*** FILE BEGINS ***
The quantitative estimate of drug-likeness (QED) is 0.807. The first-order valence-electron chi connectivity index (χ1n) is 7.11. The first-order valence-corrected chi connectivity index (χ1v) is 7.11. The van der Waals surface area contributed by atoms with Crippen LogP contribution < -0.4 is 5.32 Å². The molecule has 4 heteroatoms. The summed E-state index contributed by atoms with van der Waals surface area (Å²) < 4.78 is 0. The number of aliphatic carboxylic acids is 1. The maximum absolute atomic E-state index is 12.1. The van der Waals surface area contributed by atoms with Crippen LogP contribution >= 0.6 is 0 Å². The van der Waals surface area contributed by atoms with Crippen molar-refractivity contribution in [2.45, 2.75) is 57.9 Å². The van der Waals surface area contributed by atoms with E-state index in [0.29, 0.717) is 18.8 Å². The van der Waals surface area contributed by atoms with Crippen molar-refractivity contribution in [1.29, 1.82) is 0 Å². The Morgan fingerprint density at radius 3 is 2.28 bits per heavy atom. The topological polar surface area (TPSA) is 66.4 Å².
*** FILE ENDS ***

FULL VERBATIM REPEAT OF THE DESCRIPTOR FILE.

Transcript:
The quantitative estimate of drug-likeness (QED) is 0.807. The first-order valence-electron chi connectivity index (χ1n) is 7.11. The first-order valence-corrected chi connectivity index (χ1v) is 7.11. The van der Waals surface area contributed by atoms with Crippen LogP contribution < -0.4 is 5.32 Å². The molecule has 4 heteroatoms. The summed E-state index contributed by atoms with van der Waals surface area (Å²) < 4.78 is 0. The number of aliphatic carboxylic acids is 1. The maximum absolute atomic E-state index is 12.1. The van der Waals surface area contributed by atoms with Crippen LogP contribution >= 0.6 is 0 Å². The van der Waals surface area contributed by atoms with Crippen molar-refractivity contribution in [2.45, 2.75) is 57.9 Å². The van der Waals surface area contributed by atoms with E-state index in [0.29, 0.717) is 18.8 Å². The van der Waals surface area contributed by atoms with Crippen molar-refractivity contribution in [1.29, 1.82) is 0 Å². The Morgan fingerprint density at radius 3 is 2.28 bits per heavy atom. The topological polar surface area (TPSA) is 66.4 Å².